On October 22, 2019 the United States Institute for Peace hosted the event “A Negotiated Solution for Venezuela: Prospects for a Peaceful and Inclusive Settlement” in partnership with the Washington Office on Latin America (WOLA), the Inter-American Dialogue, and Woodrow Wilson Center’s Latin America Program. The event featured a discussion among members of the Grupo Experto para Venezuela, which is an initiative of the Institute for Integrated Transitions (IFIT) that brings together a group of 16 high-level Venezuelan experts based in the country and committed to promoting ideas for a peaceful, negotiated, constitutional solution to the country’s crisis.
Steve Hege, senior expert on the Colombian peace process at the Institute of Peace, gave introductory remarks in which he highlighted the tragedy of the once prosperous Venezuela now plunged into a dramatic political, economic, and humanitarian crisis. To give dimension to the crisis, he reminded the audience that more than 4.5 million Venezuelans have left their country, of which more than 1.6 million are living in Colombia and more than 300,000 in the US. Regrettably, this has led to rising instability and xenophobia across the region as the capacity of Venezuela’s neighbors to absorb more migrants wears out. Talks between the government and the opposition have reached an uneasy statement, with both sides looking at other options. Hege finished by asking if a dialogue-based solution is even possible or if attempting to do so would only extend the crisis.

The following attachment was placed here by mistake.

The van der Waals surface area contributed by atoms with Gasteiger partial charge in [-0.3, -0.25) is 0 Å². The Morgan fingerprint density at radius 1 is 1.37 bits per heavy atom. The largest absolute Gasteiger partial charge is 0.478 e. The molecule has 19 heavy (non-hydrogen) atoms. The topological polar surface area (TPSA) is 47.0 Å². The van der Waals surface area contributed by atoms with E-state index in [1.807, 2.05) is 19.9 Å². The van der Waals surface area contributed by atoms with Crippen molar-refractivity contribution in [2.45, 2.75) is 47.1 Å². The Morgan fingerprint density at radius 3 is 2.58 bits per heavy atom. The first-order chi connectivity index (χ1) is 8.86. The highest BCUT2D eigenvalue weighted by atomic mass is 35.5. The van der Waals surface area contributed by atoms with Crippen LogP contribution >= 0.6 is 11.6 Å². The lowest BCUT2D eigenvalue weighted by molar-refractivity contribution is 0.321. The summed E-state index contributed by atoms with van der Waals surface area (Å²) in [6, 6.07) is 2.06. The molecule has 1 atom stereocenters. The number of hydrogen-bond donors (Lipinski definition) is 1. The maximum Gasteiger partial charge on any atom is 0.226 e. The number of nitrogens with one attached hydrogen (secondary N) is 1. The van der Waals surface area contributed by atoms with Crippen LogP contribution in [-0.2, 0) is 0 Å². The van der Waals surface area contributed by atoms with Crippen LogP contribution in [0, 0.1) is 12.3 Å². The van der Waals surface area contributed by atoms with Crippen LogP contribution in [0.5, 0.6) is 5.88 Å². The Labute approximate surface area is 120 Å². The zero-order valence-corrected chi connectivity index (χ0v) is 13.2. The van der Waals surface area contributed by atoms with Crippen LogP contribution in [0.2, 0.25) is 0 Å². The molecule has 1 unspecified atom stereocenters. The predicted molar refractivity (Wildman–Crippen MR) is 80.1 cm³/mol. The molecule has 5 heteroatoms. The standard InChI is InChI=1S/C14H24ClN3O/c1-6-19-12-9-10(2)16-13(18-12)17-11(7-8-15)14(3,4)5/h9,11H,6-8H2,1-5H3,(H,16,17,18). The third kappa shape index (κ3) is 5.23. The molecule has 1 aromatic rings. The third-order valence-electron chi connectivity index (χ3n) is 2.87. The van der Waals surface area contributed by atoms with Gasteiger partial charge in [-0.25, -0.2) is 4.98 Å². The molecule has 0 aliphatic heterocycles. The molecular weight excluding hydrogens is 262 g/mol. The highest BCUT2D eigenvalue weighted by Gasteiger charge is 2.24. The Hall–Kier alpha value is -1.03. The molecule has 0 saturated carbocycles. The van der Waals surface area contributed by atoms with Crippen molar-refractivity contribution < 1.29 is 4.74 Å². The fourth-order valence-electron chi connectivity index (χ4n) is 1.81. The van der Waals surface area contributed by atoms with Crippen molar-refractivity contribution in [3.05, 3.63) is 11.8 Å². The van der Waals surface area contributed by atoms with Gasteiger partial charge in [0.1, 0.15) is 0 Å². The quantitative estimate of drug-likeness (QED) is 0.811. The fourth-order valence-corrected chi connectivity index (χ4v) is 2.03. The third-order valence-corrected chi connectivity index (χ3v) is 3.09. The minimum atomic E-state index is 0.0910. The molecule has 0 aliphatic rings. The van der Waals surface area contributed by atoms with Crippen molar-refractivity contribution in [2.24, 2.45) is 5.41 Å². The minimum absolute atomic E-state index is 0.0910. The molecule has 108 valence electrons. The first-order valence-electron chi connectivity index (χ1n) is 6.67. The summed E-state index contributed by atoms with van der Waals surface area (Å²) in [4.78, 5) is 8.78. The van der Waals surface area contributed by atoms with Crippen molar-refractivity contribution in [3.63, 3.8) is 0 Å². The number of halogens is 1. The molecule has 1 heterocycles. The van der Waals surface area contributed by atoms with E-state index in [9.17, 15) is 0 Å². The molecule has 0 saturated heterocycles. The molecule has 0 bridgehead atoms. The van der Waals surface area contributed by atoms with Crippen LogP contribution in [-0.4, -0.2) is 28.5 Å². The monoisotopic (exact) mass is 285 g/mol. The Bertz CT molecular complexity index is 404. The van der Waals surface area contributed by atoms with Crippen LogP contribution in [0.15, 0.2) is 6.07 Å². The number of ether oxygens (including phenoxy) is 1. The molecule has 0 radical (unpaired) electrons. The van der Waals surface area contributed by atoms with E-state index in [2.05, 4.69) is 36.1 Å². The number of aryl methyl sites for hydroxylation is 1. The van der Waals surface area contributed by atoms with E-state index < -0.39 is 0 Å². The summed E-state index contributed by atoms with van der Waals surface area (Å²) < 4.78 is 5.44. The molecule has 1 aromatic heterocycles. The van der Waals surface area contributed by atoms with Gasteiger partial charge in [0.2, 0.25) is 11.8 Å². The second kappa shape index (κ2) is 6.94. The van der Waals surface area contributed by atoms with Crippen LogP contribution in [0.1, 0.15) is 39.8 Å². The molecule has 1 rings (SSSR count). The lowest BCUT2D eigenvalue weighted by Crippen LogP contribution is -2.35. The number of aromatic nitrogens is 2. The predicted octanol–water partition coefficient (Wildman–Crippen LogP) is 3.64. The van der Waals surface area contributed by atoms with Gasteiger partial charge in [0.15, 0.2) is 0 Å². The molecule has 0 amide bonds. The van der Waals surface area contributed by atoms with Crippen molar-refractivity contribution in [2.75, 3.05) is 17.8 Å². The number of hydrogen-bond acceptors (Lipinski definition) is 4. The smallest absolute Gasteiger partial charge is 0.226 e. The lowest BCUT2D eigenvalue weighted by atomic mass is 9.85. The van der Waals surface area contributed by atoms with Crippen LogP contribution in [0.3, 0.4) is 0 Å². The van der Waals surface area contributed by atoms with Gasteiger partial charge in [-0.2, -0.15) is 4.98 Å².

Moderator Geoff Ramsey, assistant director for Venezuela at WOLA, responded by recognizing the deep frustration of all parties with the situation and the increasing acceptance in Washington that the situation is a stalemate. Nevertheless, he insisted that a negotiated or pacted transition is the most realistic outcome. He did concede that it will not be easy and that it would require compromises.
As the discussion moved among the panelists, most agreed with Ramsey that maybe not the easiest solution but really the only solution to Venezuela’s crisis would be a negotiated political settlement. Pedro Nikken, professor at the Central University of Venezuela Law School, expressed “no doubt” that the only way to a solution is political agreement between Maduro and the opposition. He called it the “most democratic” solution and emphasized that it is the only way to achieve free and fair national elections.